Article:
By NBF News
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Apex Igbo socio-cultural group, Ohaneze Ndigbo, yesterday in Enugu, said it has not decided whether or not to support President Goodluck Jonathan's presidential bid in 2011.

President General of the group, Ambassador Ralph Uwechue, disclosed this at an interactive session with journalists after the Nzuko Ime Obi (meeting) of the group that lasted several hours, following an earlier open support by a member of the Peoples Democratic Party (PDP) Board of Trustees, Chief Emmanuel Iwuanyanwu, for Jonathan.

Chief Iwuanyanwu, who left before the meeting ended, had enjoined the Igbo to support President Jonathan in 2011 so as to realize the presidency coming to the South East in 2015. But Uwechue countered him when he said that they cannot declare support for anybody without first consulting the Igbo people.

His words: 'Ohaneze has not taken any position for or against Jonathan. In all the interviews I have granted about Ohaneze Ndigbo, we cannot declare support for any person without first of all consulting Ndigbo to find out where they want to go. 'The Igbo nation has many people in different political parties; you must take cognizance of this fact. As individual Igbos, you may have your preferences. But I can tell you one thing, nobody can come to your house to harm you without coming through your neighbourhood.'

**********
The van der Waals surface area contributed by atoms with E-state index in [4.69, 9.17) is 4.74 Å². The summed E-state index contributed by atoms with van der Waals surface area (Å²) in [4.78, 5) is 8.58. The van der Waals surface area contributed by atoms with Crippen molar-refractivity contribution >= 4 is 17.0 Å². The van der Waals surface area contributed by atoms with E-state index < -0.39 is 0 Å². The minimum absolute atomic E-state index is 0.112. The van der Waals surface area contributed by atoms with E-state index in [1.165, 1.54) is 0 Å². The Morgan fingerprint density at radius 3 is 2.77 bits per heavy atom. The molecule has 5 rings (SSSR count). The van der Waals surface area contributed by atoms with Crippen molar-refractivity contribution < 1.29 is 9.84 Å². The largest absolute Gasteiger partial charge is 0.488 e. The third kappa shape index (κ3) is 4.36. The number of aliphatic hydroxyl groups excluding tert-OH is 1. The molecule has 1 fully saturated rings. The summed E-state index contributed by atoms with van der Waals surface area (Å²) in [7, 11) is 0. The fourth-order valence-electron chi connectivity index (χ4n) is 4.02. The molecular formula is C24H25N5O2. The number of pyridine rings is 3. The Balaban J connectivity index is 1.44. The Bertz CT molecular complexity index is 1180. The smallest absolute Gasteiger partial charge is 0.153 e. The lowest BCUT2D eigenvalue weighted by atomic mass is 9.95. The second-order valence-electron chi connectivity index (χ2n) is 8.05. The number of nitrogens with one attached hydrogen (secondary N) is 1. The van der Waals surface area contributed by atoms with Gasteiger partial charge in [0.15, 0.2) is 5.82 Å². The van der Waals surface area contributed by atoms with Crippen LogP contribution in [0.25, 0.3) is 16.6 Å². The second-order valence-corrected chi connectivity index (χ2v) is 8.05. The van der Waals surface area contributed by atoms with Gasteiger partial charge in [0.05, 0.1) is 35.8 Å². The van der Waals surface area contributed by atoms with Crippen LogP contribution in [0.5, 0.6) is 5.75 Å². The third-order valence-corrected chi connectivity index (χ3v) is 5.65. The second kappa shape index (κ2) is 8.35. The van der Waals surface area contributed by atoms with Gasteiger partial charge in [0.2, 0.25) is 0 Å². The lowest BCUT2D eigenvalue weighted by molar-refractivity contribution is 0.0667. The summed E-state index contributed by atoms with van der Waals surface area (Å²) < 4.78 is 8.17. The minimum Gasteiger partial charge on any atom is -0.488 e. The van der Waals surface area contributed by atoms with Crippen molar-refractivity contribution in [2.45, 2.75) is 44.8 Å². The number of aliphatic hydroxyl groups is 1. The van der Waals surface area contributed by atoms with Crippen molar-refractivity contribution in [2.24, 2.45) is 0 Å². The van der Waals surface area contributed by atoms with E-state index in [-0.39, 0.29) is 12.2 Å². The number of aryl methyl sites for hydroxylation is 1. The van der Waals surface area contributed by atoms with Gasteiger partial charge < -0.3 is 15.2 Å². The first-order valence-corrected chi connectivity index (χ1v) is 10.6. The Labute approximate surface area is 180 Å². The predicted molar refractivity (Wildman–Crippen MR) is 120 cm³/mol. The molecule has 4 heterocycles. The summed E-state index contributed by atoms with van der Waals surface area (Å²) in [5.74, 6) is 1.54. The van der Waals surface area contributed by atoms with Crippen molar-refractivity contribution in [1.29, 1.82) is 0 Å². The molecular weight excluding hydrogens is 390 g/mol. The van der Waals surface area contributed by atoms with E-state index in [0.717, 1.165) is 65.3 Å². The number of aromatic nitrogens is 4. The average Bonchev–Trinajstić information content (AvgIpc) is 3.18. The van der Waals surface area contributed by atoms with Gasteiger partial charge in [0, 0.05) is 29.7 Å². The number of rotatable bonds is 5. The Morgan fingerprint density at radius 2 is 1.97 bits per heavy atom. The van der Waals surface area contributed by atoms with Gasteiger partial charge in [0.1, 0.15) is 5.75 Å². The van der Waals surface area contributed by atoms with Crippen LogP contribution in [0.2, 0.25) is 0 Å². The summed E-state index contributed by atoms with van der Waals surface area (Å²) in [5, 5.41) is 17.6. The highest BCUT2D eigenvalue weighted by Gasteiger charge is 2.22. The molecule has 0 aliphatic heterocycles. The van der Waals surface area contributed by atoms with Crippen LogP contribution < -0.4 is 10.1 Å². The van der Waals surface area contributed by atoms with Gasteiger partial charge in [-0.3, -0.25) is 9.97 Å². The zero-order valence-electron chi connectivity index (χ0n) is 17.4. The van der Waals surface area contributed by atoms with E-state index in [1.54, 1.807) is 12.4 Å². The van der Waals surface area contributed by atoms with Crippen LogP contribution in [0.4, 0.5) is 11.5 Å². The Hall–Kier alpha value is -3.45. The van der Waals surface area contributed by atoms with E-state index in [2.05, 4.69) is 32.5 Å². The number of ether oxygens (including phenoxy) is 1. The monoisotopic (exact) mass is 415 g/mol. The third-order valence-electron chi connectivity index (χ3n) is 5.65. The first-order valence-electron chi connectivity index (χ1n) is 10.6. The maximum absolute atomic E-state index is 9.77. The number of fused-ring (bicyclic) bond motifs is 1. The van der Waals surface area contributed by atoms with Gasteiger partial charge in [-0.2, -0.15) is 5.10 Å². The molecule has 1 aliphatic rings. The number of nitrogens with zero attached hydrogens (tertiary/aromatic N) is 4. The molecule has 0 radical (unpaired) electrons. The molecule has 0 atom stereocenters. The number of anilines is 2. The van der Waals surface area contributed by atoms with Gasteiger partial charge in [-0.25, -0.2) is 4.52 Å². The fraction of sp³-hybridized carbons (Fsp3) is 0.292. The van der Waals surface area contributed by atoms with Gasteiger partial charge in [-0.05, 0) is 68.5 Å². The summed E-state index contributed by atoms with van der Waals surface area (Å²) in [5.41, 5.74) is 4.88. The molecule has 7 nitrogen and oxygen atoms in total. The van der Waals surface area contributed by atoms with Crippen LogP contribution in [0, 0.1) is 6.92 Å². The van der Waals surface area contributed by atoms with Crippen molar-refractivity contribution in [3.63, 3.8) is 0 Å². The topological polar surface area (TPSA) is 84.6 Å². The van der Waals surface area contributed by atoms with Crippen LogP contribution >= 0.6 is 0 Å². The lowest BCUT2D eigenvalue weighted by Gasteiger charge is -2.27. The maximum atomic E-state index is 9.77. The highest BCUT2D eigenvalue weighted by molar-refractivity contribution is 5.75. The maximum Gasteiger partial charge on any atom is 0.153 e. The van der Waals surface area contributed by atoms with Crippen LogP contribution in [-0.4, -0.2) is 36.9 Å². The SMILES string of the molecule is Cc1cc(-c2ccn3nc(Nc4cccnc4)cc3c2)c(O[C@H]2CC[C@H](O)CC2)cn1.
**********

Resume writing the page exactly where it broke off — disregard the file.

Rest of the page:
Uwechue also said the leadership of the Ijaw National Congress (INC) and Ohaneze met recently, saying 'we received them (INC) and had very fraternal relationship and discussions and we returned the visit.'

He said that the Igbo intend to help build up good relationship with their neighbours, adding that they have started with those who had come to them and hoped to expand from there.

'We are tired of Ndigbo being used and dumped at every given time because some of us go individually to seek office. If Ndigbo sit down first and analyze what they want as a people, then they can use it as a bargaining position to deal with any group they feel will make it easier for them to secure that objective,' he said.

Before Iwuanyanwu left, he had argued that Jonathan replaced the late President Umaru Yar'Adua and as such they have a joint ticket that would subsist up to 2015.

He said Jonathan would do only one term, which would elapse in 2015, after which it would be the turn of the Igbo to occupy the presidency. He expressed fear that if Jonathan is not allowed to continue in 2011, it would be difficult for the Igbo to occupy the seat in 2015 as any other person coming would like to do a second term.

'We should, therefore, adopt him (Jonathan). Let him know our problems and when it is our turn, he will support us,' Iwuanyanwu reasoned.

The meeting also discussed the two-year tenure of the office of its president general, with many of the attendees demanding a the review of the group's constitution to extend the tenure. The immediate past President General, Dr Dozie Ikedife, however, urged the incumbent to step aside before the review, a remark that did not go down well other attendees. The group is expected to meet in the weeks ahead to harmonize the issue of the office of its president general.